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Winter Air Pollution from Domestic Coal Fired Heating in Ulaanbaatar, Mongolia, Is Strongly Associated with a Major Seasonal Cyclic Decrease in Successful Fecundity

Badarch, Jargalsaikhan and Harding, James and Dickinson-Craig, Emma and Azen, Colleen and Ong, Hilary and Hunter, Samantha and Pannaraj, Pia S. and Szepesi, Brigitta and Sereenendorj, Tegshjargal and Davaa, Sumiya and Ochir, Chimedsuren and Warburton, David and Readhead, Carol (2021) Winter Air Pollution from Domestic Coal Fired Heating in Ulaanbaatar, Mongolia, Is Strongly Associated with a Major Seasonal Cyclic Decrease in Successful Fecundity. International Journal of Environmental Research and Public Health, 18 (5). Art. No. 2750. ISSN 1660-4601. PMCID PMC7967474. https://resolver.caltech.edu/CaltechAUTHORS:20210311-130748370

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Abstract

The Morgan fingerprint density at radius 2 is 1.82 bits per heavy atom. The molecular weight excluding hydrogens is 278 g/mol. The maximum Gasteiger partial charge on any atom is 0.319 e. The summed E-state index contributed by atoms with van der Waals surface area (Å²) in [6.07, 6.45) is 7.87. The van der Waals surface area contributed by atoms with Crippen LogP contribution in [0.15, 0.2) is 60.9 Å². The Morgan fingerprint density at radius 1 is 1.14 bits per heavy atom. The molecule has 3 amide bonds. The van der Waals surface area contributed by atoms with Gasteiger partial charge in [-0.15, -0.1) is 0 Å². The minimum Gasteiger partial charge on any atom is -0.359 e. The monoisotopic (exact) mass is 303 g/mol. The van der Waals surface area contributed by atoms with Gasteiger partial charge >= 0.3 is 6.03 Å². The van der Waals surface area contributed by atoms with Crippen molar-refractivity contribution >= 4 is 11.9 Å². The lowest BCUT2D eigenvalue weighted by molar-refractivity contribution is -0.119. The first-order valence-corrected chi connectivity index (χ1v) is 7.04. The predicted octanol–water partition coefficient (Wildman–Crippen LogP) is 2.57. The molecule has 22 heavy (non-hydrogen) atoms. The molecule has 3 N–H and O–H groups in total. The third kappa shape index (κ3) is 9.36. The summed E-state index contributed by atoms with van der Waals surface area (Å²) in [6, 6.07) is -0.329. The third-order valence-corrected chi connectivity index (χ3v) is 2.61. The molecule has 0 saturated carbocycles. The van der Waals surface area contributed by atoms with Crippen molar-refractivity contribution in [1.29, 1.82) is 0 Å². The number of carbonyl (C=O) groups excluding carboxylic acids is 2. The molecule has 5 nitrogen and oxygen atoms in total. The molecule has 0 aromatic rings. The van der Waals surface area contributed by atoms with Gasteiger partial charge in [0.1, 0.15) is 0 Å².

Pollution of the environment is increasing and threatens the health and wellbeing of adults and children around the globe. The impact of air pollution on pulmonary and cardiovascular disease has been well documented, but it also has a deleterious effect on reproductive health. Ulaanbaatar, the capital city of Mongolia, has one of the highest levels of air pollution in the world. During the extreme winters when temperatures routinely fall below −20 °C the level of air pollution can reach 80 times the WHO recommended safe levels. Heating mainly comes from coal, which is burned both in power stations, and in stoves in the traditional Ger housing. We studied the impact of air pollution on conception rates and birth outcomes in Ulaanbaatar using a retrospective analysis of health data collected from the Urguu Maternity hospital in Ulaanbaatar, Mongolia. Daily levels of SO₂, NO₂, PM₁₀, and PM_(2.5) were collected from the government Air Quality Monitoring Stations in Ulaanbaatar for the same period as the study. In January, the month of highest pollution, there is a 3.2-fold decrease in conceptions that lead to the successfully delivered infants compared to October. The seasonal variations in conceptions resulting in live births in this study in Ulaanbaatar are shown to be 2.03 ± 0.20 (10-sigma) times greater than those in the Denmark/North America study of Wesselink et al., 2020. The two obvious differences between Ulaanbaatar and Europe/North America are pollution and temperature both of which are extreme in Ulaanbaatar. The extreme low temperature is mitigated by burning coal, which is the main source of domestic heat especially in the ger districts. This drives the level of pollution so the two are inextricably linked. Infants conceived in the months of June-October had the greatest cumulative PM_(2.5) pollution exposure over total gestation, yet these were also the pregnancies with the lowest PM_(2.5) exposure for the month of conception and three months prior to conception. The delivered-infant conception rate shows a markedly negative association with exposure to PM_(2.5) prior to and during the first month of pregnancy. This overall reduction in fecundity of the population of Ulaanbaatar is therefore a preventable health risk. It is of great consequence that the air pollution in Ulaanbaatar affects health over an entire lifespan including reproductive health. This could be remedied with a clean source of heating.